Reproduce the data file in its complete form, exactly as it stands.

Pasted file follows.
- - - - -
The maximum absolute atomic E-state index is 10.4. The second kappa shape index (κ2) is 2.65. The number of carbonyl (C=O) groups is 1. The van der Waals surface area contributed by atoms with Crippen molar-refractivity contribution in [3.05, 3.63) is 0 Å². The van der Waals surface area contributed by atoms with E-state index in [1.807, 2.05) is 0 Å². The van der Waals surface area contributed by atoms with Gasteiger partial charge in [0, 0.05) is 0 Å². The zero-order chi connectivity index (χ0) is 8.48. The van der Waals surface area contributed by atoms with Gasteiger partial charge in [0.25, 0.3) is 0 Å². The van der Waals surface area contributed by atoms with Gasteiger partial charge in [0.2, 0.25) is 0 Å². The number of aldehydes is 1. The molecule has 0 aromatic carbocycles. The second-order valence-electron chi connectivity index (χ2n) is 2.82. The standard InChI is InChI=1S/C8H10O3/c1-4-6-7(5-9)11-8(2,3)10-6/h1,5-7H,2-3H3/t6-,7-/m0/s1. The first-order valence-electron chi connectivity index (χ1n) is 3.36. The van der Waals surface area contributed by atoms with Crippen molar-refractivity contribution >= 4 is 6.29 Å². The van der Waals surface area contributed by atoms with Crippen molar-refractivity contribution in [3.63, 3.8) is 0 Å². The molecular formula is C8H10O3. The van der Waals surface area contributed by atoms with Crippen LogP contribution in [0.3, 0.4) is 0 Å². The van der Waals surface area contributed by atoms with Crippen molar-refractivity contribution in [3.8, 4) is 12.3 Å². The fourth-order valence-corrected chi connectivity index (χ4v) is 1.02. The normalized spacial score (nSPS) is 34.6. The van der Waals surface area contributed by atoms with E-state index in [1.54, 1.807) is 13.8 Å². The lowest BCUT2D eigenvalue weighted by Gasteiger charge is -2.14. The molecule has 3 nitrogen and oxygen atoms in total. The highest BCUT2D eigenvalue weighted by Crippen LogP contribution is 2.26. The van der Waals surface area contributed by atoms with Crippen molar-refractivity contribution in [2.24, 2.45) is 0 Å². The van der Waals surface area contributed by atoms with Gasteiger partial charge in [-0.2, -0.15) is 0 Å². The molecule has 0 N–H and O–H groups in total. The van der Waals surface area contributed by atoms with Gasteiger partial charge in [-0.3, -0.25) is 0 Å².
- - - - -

The maximum absolute atomic E-state index is 10.4. The second kappa shape index (κ2) is 2.65. The number of carbonyl (C=O) groups is 1. The van der Waals surface area contributed by atoms with Crippen molar-refractivity contribution in [3.05, 3.63) is 0 Å². The van der Waals surface area contributed by atoms with E-state index in [1.807, 2.05) is 0 Å². The van der Waals surface area contributed by atoms with Gasteiger partial charge in [0, 0.05) is 0 Å². The zero-order chi connectivity index (χ0) is 8.48. The van der Waals surface area contributed by atoms with Gasteiger partial charge in [0.25, 0.3) is 0 Å². The van der Waals surface area contributed by atoms with Gasteiger partial charge in [0.2, 0.25) is 0 Å². The number of aldehydes is 1. The molecule has 0 aromatic carbocycles. The second-order valence-electron chi connectivity index (χ2n) is 2.82. The standard InChI is InChI=1S/C8H10O3/c1-4-6-7(5-9)11-8(2,3)10-6/h1,5-7H,2-3H3/t6-,7-/m0/s1. The first-order valence-electron chi connectivity index (χ1n) is 3.36. The van der Waals surface area contributed by atoms with Crippen molar-refractivity contribution >= 4 is 6.29 Å². The van der Waals surface area contributed by atoms with Crippen molar-refractivity contribution in [3.63, 3.8) is 0 Å². The molecular formula is C8H10O3. The van der Waals surface area contributed by atoms with Crippen LogP contribution in [0.3, 0.4) is 0 Å². The van der Waals surface area contributed by atoms with Crippen molar-refractivity contribution in [3.8, 4) is 12.3 Å². The fourth-order valence-corrected chi connectivity index (χ4v) is 1.02. The normalized spacial score (nSPS) is 34.6. The van der Waals surface area contributed by atoms with E-state index in [1.54, 1.807) is 13.8 Å². The lowest BCUT2D eigenvalue weighted by Gasteiger charge is -2.14. The molecule has 3 nitrogen and oxygen atoms in total. The highest BCUT2D eigenvalue weighted by Crippen LogP contribution is 2.26. The van der Waals surface area contributed by atoms with Crippen molar-refractivity contribution in [2.24, 2.45) is 0 Å². The van der Waals surface area contributed by atoms with Gasteiger partial charge in [-0.2, -0.15) is 0 Å². The molecule has 0 N–H and O–H groups in total. The van der Waals surface area contributed by atoms with Gasteiger partial charge in [-0.3, -0.25) is 0 Å².